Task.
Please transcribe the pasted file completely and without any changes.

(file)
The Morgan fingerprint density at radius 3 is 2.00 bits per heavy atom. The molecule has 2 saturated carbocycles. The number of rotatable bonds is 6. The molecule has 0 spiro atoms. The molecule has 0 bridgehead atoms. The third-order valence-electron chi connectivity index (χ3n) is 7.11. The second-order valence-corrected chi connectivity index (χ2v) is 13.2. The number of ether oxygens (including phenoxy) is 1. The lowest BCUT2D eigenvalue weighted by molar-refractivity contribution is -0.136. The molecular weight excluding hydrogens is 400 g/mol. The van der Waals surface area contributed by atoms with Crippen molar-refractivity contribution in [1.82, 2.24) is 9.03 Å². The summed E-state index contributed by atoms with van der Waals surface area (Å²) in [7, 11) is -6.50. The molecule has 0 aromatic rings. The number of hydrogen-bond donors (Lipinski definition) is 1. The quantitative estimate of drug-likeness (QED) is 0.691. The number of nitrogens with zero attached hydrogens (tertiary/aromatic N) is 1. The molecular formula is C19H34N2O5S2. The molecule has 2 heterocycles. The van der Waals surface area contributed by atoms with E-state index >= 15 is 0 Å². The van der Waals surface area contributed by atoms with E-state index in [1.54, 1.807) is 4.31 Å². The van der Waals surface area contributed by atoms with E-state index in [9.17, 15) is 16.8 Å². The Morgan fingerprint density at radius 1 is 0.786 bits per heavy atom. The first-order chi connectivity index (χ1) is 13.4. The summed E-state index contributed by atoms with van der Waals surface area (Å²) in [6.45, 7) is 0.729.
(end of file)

The Morgan fingerprint density at radius 3 is 2.00 bits per heavy atom. The molecule has 2 saturated carbocycles. The number of rotatable bonds is 6. The molecule has 0 spiro atoms. The molecule has 0 bridgehead atoms. The third-order valence-electron chi connectivity index (χ3n) is 7.11. The second-order valence-corrected chi connectivity index (χ2v) is 13.2. The number of ether oxygens (including phenoxy) is 1. The lowest BCUT2D eigenvalue weighted by molar-refractivity contribution is -0.136. The molecular weight excluding hydrogens is 400 g/mol. The van der Waals surface area contributed by atoms with Crippen molar-refractivity contribution in [1.82, 2.24) is 9.03 Å². The summed E-state index contributed by atoms with van der Waals surface area (Å²) in [7, 11) is -6.50. The molecule has 0 aromatic rings. The number of hydrogen-bond donors (Lipinski definition) is 1. The quantitative estimate of drug-likeness (QED) is 0.691. The number of nitrogens with zero attached hydrogens (tertiary/aromatic N) is 1. The molecular formula is C19H34N2O5S2. The molecule has 2 heterocycles. The van der Waals surface area contributed by atoms with E-state index >= 15 is 0 Å². The van der Waals surface area contributed by atoms with E-state index in [1.54, 1.807) is 4.31 Å². The van der Waals surface area contributed by atoms with E-state index in [9.17, 15) is 16.8 Å². The Morgan fingerprint density at radius 1 is 0.786 bits per heavy atom. The first-order chi connectivity index (χ1) is 13.4. The summed E-state index contributed by atoms with van der Waals surface area (Å²) in [6.45, 7) is 0.729.